“Dark Page” is one of those episodes that admittedly impacted me more on this most recent viewing than it did when I first saw it in the nineties. In 1993, I was eleven, only five years older than Kestra would have been when she died, so for me, the loss of a child was a purely academic concept. Even four years ago, the last time I’d watched this episode, I shared more common ground with Deanna than with Lwaxana, but now, I have a far greater appreciation for the depth of Lwaxana’s grief, even if it still remains an intellectual understanding.
The Enterprise hosts a delegation of Cairn, a purely telepathic people interested in joining the Federation. Because they are purely telepathic, the Cairn have no concept of language, so Ambassador Troi has been tasked with teaching the Cairn how to communicate verbally. The episode opens with a reception held to welcome the Cairn, and Lwaxana hurries to introduce the Cairn Head Diplomat Maques to her daughter. Maques, making a valiant effort to speak, explains to Deanna that her mother has informed him that she is in need of a husband just as he is in need of a wife.
Later, Lwaxana wants to know what Deanna thought of Maques, but Deanna tells her to stop trying to play matchmaker. Lwaxana seems distracted, showing signs of physical discomfort, so Deanna tries to talk to her. Lwaxana demurs, and Deanna heads to her office where Maques tries to apologize for his forwardness. Deanna informs him that she doesn’t blame him, and Maques tells her about a “dark place” that he senses in her mother’s mind. Deanna explains to him that the “dark place” represents thoughts Lwaxana prefers to keep private, and while Maques struggles to grasp the concept of privacy, he accepts that privacy is the “way” of Lwaxana and her people.
Deanna meets Riker in Ten Forward, where she discusses her mother’s strange behavior. Riker barely has a chance to respond when Lwaxana storms into the bar to berate him, specifically for being the reason her daughter is still unmarried. Deanna whisks her mother to Sickbay where Dr. Crusher informs them that Lwaxana is fine but for low levels of a neurotransmitter specific to Betazoid telepathy. Lwaxana must therefore avoid using her telepathy for a time in order to give her neurotransmitter levels time to stabilize. Lwaxana agrees grudgingly when Deanna offers to help her work with the Cairn, who still struggle to communicate verbally.
Deanna and Lwaxana escort Maques, his daughter Hedril, and other Cairn officials to the arboretum, where Deanna explains the concept of poetry to the very confused Cairn diplomats. Meanwhile, Hedril takes a tumble into the small pool in the arboretum, but because the water is very shallow, Hedril has no problem standing in the water. Deanna looks over to find her mother collapsed on the ground. They rush Lwaxana to Sickbay, but Dr. Crusher has no answers.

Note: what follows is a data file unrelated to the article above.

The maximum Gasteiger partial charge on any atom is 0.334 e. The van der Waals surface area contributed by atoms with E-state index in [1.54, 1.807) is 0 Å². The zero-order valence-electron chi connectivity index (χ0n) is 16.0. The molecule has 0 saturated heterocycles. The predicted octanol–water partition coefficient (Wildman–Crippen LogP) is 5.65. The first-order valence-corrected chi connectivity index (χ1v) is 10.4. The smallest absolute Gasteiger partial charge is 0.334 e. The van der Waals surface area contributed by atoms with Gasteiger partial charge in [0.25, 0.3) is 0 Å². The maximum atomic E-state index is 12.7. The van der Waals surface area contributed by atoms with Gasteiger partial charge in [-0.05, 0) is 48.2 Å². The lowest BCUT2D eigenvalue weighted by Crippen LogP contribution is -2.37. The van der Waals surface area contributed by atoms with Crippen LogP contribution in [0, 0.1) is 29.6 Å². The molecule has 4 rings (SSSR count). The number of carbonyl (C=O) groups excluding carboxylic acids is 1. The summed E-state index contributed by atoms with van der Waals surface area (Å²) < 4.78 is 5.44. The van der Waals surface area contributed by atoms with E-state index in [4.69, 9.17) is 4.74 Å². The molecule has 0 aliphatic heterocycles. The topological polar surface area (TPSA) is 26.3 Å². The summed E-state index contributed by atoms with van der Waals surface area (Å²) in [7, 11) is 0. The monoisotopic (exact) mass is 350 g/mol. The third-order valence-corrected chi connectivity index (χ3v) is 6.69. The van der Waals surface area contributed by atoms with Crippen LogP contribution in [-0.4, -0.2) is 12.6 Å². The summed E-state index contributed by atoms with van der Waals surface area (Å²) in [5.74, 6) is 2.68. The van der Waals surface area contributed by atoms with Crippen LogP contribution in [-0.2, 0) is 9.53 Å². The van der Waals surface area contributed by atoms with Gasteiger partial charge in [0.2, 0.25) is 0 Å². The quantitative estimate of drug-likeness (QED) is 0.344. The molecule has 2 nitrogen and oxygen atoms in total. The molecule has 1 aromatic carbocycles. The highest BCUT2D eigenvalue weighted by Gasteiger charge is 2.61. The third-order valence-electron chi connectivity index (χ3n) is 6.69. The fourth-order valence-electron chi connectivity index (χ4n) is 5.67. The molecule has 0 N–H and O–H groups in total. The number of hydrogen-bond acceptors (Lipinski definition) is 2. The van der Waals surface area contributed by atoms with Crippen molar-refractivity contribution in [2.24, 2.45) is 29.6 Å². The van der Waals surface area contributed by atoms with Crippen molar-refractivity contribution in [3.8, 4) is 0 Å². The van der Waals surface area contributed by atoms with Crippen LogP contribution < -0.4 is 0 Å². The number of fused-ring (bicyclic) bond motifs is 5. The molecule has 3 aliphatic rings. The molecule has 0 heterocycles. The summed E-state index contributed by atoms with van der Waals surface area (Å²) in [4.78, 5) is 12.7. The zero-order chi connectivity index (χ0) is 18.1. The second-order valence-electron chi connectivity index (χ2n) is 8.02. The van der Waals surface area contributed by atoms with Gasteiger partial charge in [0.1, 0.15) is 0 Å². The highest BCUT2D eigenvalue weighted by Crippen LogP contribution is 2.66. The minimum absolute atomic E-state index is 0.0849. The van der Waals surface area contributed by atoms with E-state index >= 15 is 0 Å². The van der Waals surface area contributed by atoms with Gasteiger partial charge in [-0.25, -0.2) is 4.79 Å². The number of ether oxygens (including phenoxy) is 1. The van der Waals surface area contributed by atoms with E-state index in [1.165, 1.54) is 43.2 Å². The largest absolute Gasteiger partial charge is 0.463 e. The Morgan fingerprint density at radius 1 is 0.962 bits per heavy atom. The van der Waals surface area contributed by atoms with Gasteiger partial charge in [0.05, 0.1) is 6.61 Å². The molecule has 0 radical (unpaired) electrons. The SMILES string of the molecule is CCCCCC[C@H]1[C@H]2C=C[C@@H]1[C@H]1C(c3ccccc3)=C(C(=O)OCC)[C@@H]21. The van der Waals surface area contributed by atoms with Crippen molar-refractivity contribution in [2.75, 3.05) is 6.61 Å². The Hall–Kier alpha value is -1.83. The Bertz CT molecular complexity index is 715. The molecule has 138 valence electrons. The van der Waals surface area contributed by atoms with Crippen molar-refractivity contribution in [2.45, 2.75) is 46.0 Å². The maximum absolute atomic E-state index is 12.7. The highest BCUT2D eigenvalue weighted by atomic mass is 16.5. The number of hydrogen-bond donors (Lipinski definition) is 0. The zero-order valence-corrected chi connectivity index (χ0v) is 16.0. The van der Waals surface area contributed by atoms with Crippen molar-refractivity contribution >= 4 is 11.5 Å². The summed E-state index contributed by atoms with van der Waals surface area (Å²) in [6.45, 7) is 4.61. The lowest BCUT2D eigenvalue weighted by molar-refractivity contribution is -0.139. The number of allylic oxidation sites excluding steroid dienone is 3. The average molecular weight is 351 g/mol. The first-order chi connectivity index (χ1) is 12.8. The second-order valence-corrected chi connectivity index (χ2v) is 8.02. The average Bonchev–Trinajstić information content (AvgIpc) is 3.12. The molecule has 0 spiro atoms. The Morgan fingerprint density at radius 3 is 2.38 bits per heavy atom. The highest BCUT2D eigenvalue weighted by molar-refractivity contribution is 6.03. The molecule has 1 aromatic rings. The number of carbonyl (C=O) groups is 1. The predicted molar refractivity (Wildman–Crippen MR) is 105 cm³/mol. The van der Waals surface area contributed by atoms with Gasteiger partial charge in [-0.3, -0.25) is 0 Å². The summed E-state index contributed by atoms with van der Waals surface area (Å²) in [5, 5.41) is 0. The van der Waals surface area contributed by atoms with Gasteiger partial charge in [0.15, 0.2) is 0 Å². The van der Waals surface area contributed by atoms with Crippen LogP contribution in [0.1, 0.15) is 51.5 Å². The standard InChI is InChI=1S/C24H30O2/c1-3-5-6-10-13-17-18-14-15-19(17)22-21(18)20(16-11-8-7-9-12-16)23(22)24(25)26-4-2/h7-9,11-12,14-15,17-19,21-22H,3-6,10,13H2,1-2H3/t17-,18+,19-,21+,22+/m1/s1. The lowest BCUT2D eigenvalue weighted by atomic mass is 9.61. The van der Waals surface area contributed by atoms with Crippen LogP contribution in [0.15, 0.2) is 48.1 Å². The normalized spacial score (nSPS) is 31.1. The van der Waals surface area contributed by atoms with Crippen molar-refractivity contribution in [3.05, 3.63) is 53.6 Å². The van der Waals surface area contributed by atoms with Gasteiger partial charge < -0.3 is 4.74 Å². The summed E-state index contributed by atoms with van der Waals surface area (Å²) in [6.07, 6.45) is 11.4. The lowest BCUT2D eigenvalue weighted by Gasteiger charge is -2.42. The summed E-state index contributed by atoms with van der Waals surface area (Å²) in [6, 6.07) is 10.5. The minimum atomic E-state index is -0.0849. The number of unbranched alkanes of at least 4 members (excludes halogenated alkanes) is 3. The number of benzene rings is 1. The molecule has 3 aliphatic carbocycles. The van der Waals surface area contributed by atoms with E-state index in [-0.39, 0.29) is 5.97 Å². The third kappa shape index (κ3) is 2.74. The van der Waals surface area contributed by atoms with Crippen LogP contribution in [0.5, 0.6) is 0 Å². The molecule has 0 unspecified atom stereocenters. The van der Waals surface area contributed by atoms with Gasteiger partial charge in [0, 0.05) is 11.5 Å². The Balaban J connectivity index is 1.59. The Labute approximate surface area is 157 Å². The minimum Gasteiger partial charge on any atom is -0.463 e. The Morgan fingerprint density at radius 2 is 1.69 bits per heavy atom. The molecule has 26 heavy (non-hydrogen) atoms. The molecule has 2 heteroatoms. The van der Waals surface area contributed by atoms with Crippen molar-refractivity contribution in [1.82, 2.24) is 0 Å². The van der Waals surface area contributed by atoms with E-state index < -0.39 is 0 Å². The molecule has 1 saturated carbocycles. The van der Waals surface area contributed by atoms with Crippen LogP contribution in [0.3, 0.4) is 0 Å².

With Maques’ help, Deanna determines that her mother has retreated into her metaconscious mind. Maques offers to form a connection between Deanna and Lwaxana that would allow Deanna to contact her mother telepathically, but when she does, Deanna encounters several obstacles, including an enraged Lwaxana. Convinced a traumatic event caused her mother’s psychological collapse, Deanna searches her mother’s belongings and her logs for possible causes but can find nothing. Captain Picard suggests looking farther back than five years, and he discovers a seven-year gap in Lwaxana’s logs. Confuses, Deanna resolves to return to Lwaxana’s mind where she and her mother relive Kestra’s tragic death by accidental drowning. Deanna compels her mother to face the loss, and an image of Kestra symbolically forgives Lwaxana. Lwaxana and Deanna awake in Sickbay holding each other’s hands. The episode ends with Deanna asking Lwaxana to tell her about the sister she never knew.
Lwaxana Troi is a fairly polarizing character in TNG fandom circles, much like her daughter is. Lwaxana is flamboyant in her mannerisms and in her dress. She badgers her daughter for being single, and she insists on referring to Worf as “Mr. Woof.” She remains convinced of her own superiority as a Betazoid and is unapologetic in her belief. She forthrightly acknowledges her sexual desires, and in short, she generally seems resolved to live life to the fullest. Unfortunately, the show wants us to find her tedious. In “Manhunt,” the script plays off her interest in Picard as a ridiculous version of menopause, something to be ridiculed or endured by the other characters around her. She becomes enough of a running joke that Deanna uses a visit from her mother as a threat in order to force Picard off the ship in “Captain’s Holiday.”